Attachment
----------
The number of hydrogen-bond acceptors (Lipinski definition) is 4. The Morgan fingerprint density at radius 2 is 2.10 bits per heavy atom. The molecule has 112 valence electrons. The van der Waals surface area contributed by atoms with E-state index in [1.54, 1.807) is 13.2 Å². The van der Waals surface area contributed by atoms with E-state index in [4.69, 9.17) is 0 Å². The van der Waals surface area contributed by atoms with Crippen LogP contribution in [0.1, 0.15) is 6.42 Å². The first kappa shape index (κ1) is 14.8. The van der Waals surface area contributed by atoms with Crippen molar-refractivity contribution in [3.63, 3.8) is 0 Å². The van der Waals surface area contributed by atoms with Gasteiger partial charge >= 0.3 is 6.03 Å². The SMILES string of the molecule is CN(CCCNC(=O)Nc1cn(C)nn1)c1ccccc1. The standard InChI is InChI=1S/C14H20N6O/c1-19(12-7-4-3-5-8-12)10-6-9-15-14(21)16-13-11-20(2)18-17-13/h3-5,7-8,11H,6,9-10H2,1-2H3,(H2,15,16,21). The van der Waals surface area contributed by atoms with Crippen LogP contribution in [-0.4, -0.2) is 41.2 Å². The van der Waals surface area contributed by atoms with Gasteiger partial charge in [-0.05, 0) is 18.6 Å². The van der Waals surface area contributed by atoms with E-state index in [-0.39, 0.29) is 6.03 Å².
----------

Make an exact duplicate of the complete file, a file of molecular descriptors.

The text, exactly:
The number of hydrogen-bond acceptors (Lipinski definition) is 4. The Morgan fingerprint density at radius 2 is 2.10 bits per heavy atom. The molecule has 112 valence electrons. The van der Waals surface area contributed by atoms with E-state index in [1.54, 1.807) is 13.2 Å². The van der Waals surface area contributed by atoms with E-state index in [4.69, 9.17) is 0 Å². The van der Waals surface area contributed by atoms with Crippen LogP contribution in [0.1, 0.15) is 6.42 Å². The first kappa shape index (κ1) is 14.8. The van der Waals surface area contributed by atoms with Crippen molar-refractivity contribution in [3.63, 3.8) is 0 Å². The van der Waals surface area contributed by atoms with Gasteiger partial charge >= 0.3 is 6.03 Å². The SMILES string of the molecule is CN(CCCNC(=O)Nc1cn(C)nn1)c1ccccc1. The standard InChI is InChI=1S/C14H20N6O/c1-19(12-7-4-3-5-8-12)10-6-9-15-14(21)16-13-11-20(2)18-17-13/h3-5,7-8,11H,6,9-10H2,1-2H3,(H2,15,16,21). The van der Waals surface area contributed by atoms with Crippen LogP contribution in [-0.4, -0.2) is 41.2 Å². The van der Waals surface area contributed by atoms with Gasteiger partial charge in [-0.05, 0) is 18.6 Å². The van der Waals surface area contributed by atoms with E-state index in [-0.39, 0.29) is 6.03 Å².